Trying to fix Invalid CSV File

John Machin sjmachin at lexicon.net
Wed Aug 6 01:30:04 CEST 2008


On Aug 5, 6:56 am, Larry Bates <larry.ba... at websafe.com`> wrote:
> Ryan Rosario wrote:
> > On Aug 4, 8:30 am, Emile van Sebille <em... at fenx.com> wrote:
> >> John Machin wrote:
> >>> On Aug 4, 6:15 pm, Ryan Rosario <uclamath... at gmail.com> wrote:
> >>>> On Aug 4, 1:01 am, John Machin <sjmac... at lexicon.net> wrote:
> >>>>> On Aug 4, 5:49 pm, Ryan Rosario <uclamath... at gmail.com> wrote:
> >>>>>> Thanks Emile! Works almost perfectly, but is there some way I can
> >>>>>> adapt this to quote fields that contain a comma in them?
> >> <snip>
>
> >>> Emile's snippet is pushing it through the csv reading process, to
> >>> demonstrate that his series of replaces works (on your *sole* example,
> >>> at least).
> >> Exactly -- just print out the results of the passed argument:
>
> >> rec.replace(',"',",'''").replace('",',"''',").replace('"','""').replace("'''",'"')
>
> >> '123,"Here is some, text ""and some quoted text"" where the quotes
> >> should have been doubled",321'
>
> >> Where it won't work is if any of the field embedded quotes are next to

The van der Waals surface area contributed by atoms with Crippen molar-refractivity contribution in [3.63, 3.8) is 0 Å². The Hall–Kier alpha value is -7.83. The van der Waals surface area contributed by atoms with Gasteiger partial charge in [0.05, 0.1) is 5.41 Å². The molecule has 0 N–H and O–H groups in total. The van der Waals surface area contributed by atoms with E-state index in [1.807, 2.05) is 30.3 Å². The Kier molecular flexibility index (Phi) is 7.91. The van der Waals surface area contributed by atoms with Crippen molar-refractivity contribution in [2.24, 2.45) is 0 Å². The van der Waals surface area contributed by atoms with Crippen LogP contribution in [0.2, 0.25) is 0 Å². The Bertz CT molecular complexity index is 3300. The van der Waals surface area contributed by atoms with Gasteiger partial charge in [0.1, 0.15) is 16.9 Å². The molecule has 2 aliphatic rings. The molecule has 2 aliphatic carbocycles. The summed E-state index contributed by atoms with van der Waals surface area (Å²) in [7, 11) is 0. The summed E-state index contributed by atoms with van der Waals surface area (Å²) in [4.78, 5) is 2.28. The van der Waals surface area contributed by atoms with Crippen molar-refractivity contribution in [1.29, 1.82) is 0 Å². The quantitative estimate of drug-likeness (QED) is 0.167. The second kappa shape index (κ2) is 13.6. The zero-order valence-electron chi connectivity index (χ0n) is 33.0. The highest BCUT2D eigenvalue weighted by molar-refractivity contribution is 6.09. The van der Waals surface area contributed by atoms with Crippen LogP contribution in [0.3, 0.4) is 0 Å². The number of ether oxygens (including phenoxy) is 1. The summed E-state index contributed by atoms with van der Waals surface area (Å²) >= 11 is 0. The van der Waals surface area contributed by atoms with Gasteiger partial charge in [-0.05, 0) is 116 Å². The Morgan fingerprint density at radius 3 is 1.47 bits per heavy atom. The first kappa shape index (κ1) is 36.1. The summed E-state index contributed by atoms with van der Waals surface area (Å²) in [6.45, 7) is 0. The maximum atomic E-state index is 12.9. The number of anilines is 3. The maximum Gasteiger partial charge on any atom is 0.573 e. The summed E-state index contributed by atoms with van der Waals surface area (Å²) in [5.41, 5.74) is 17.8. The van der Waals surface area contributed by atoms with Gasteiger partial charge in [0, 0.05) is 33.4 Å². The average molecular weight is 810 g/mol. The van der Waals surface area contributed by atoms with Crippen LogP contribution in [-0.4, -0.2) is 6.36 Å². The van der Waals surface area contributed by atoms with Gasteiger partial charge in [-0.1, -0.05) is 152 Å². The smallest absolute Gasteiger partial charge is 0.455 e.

> >> commas.
>
> >> I'd run it against the file.  Presumably, you've got a consistent field
> >> count expectation per record.  Any resulting record not matching is
> >> suspect and will identify records this approach won't address.
>
> >> There's probably better ways, but sometimes it's fun to create
> >> executable line noise.  :)
>
> >> Emile
>
> > Thanks for your responses. I think John may be right that I am reading
> > it a second time. I will take a look at the CSV reader documentation
> > and see if that helps. Then once I run it I can see if I need to worry
> > about the comma-next-to-quote issue.
>
> This is a perfect demonstration of why tab delimited files are so much better
> than comma and quote delimited.

No, it's a perfect demonstration of what happens when a protocol is
not followed.

>  Virtually all software can handle table
> delimited as well as comma and quote delimited, but you would have none of these
> problems if you had used tab delimited.  The chances of tabs being embedded in
> most data is virtually nil.
>

There may be no tabs in *your* data. There is no guarantee that there
are no tabs in a VARCHAR(n) column in somebody else's database. I've
seen all of \x00, \t, \n, \r and \x1a (Ctrl-Z (EOF in CP/M, *DOS and
Windows text files)).

The possibilities include (1) Don't check (2) check if '\t' in field
and raise an exception (3) silently remove tabs; what do you
recommend?



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